By Wale Suleiman
For while it is true that the allegations of corruption against judges and lawyers predate the emergence of Buhari as president, the brazenness of the perversion of justice that riles him is only reflective of the current era of the collapse of the sanctity of the constitution that Buhari and his government have precipitated.
To be sure, we are all outraged at the judiciary’s loss of a moral compass that ought to guide its activities and therefore through every pronouncement reinforce the notion that it is the last bastion of justice for the common man. Rather than deterring corruption, the Bench and the Bar have become ready sources of its perpetuation in the society. Lawyers bribe judges for their clients to win cases. Justice is now for the highest bidder.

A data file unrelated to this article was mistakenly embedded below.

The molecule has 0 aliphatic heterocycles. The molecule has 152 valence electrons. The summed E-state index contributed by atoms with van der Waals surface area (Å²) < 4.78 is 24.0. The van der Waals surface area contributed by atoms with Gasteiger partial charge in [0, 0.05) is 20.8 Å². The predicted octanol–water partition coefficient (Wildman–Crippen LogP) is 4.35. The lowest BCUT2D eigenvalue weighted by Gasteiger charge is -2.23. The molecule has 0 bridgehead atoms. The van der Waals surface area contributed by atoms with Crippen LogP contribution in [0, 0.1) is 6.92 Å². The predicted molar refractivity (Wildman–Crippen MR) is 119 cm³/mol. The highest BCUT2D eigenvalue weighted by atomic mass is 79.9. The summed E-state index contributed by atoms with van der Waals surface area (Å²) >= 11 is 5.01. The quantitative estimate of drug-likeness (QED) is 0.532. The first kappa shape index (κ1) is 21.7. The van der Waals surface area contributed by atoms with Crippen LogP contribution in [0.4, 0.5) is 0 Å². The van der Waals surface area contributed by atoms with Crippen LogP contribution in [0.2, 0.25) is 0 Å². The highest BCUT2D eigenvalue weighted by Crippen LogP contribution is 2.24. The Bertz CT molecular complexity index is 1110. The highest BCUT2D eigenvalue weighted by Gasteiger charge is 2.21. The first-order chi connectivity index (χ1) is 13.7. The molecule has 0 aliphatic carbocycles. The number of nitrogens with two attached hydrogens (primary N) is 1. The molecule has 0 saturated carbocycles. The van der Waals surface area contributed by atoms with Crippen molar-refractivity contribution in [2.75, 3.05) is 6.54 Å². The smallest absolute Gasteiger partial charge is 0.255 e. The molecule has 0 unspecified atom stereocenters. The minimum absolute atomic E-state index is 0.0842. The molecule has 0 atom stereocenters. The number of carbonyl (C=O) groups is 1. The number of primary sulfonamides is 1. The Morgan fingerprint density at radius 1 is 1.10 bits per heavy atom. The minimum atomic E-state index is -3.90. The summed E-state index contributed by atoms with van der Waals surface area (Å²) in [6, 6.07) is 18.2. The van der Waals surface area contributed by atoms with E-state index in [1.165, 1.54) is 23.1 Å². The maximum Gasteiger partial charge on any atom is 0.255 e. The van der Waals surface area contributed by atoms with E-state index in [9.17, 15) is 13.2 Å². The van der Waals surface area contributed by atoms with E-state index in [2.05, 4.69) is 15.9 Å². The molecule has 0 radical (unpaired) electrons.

Politicians who empty the public treasury are allowed to plea-bargain and go home to enjoy their loot. Those who steal their organisations’ money to buy property all over the world are allowed to recover from phantom ailments in luxury hospitals while the shareholders suffer penury. But the poor person who steals a phone is sentenced to many years in prison without even an option of a fine.
With the return of democracy, corruption in the judiciary has become democratised. The numerous disputes over elections have become opportunities for judges to amass wealth. The late Justice Kayode Esho once alerted us to how some judges had become billionaires by giving judgements that were paid for.